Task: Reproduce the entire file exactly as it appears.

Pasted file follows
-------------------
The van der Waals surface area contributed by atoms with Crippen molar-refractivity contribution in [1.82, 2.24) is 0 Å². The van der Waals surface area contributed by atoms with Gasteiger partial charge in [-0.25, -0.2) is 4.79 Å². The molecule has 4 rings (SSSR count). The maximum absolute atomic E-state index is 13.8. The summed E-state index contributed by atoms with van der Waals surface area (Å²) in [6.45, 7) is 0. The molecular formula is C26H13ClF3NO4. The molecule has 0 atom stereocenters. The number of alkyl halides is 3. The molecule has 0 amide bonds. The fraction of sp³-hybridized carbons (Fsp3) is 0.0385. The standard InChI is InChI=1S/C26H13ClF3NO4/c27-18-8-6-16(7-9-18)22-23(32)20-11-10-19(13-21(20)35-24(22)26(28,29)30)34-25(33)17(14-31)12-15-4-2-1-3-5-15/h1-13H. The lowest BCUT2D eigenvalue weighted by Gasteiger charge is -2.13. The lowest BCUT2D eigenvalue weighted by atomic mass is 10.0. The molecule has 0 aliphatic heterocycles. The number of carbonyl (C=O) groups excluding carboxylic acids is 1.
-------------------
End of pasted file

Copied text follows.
The van der Waals surface area contributed by atoms with Crippen molar-refractivity contribution in [1.82, 2.24) is 0 Å². The van der Waals surface area contributed by atoms with Gasteiger partial charge in [-0.25, -0.2) is 4.79 Å². The molecule has 4 rings (SSSR count). The maximum absolute atomic E-state index is 13.8. The summed E-state index contributed by atoms with van der Waals surface area (Å²) in [6.45, 7) is 0. The molecular formula is C26H13ClF3NO4. The molecule has 0 atom stereocenters. The number of alkyl halides is 3. The molecule has 0 amide bonds. The fraction of sp³-hybridized carbons (Fsp3) is 0.0385. The standard InChI is InChI=1S/C26H13ClF3NO4/c27-18-8-6-16(7-9-18)22-23(32)20-11-10-19(13-21(20)35-24(22)26(28,29)30)34-25(33)17(14-31)12-15-4-2-1-3-5-15/h1-13H. The lowest BCUT2D eigenvalue weighted by Gasteiger charge is -2.13. The lowest BCUT2D eigenvalue weighted by atomic mass is 10.0. The molecule has 0 aliphatic heterocycles. The number of carbonyl (C=O) groups excluding carboxylic acids is 1.